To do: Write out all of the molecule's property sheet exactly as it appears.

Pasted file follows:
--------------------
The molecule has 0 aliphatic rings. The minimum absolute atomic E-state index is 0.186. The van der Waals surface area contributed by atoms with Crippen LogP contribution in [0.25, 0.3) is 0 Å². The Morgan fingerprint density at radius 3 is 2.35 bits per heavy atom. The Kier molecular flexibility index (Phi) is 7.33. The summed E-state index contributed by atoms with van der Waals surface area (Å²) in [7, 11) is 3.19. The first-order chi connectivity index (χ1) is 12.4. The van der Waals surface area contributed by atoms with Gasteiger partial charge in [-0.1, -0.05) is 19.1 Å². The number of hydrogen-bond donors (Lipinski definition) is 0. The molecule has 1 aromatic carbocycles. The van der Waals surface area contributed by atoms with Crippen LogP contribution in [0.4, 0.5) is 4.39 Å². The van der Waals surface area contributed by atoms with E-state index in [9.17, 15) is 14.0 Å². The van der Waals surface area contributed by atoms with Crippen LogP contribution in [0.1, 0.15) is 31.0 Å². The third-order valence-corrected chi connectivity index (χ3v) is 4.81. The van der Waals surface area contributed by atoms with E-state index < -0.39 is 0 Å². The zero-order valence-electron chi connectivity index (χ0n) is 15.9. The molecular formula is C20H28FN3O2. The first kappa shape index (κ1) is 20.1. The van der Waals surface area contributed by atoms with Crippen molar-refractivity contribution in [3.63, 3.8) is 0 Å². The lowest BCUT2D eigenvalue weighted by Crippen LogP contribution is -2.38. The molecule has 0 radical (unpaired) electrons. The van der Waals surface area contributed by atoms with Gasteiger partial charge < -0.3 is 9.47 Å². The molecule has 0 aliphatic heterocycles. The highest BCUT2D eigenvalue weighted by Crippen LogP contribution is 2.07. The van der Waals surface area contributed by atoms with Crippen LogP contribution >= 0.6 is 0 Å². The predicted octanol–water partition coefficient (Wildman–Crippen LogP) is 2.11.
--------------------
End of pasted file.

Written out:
The molecule has 0 aliphatic rings. The minimum absolute atomic E-state index is 0.186. The van der Waals surface area contributed by atoms with Crippen LogP contribution in [0.25, 0.3) is 0 Å². The Morgan fingerprint density at radius 3 is 2.35 bits per heavy atom. The Kier molecular flexibility index (Phi) is 7.33. The summed E-state index contributed by atoms with van der Waals surface area (Å²) in [7, 11) is 3.19. The first-order chi connectivity index (χ1) is 12.4. The van der Waals surface area contributed by atoms with Gasteiger partial charge in [-0.1, -0.05) is 19.1 Å². The number of hydrogen-bond donors (Lipinski definition) is 0. The molecule has 1 aromatic carbocycles. The van der Waals surface area contributed by atoms with Crippen LogP contribution in [0.4, 0.5) is 4.39 Å². The van der Waals surface area contributed by atoms with E-state index in [9.17, 15) is 14.0 Å². The van der Waals surface area contributed by atoms with Crippen LogP contribution in [0.1, 0.15) is 31.0 Å². The third-order valence-corrected chi connectivity index (χ3v) is 4.81. The van der Waals surface area contributed by atoms with E-state index < -0.39 is 0 Å². The zero-order valence-electron chi connectivity index (χ0n) is 15.9. The molecular formula is C20H28FN3O2. The first kappa shape index (κ1) is 20.1. The van der Waals surface area contributed by atoms with Crippen molar-refractivity contribution in [3.63, 3.8) is 0 Å². The lowest BCUT2D eigenvalue weighted by Crippen LogP contribution is -2.38. The molecule has 0 radical (unpaired) electrons. The van der Waals surface area contributed by atoms with Gasteiger partial charge < -0.3 is 9.47 Å². The molecule has 0 aliphatic heterocycles. The highest BCUT2D eigenvalue weighted by Crippen LogP contribution is 2.07. The van der Waals surface area contributed by atoms with Crippen LogP contribution >= 0.6 is 0 Å². The predicted octanol–water partition coefficient (Wildman–Crippen LogP) is 2.11.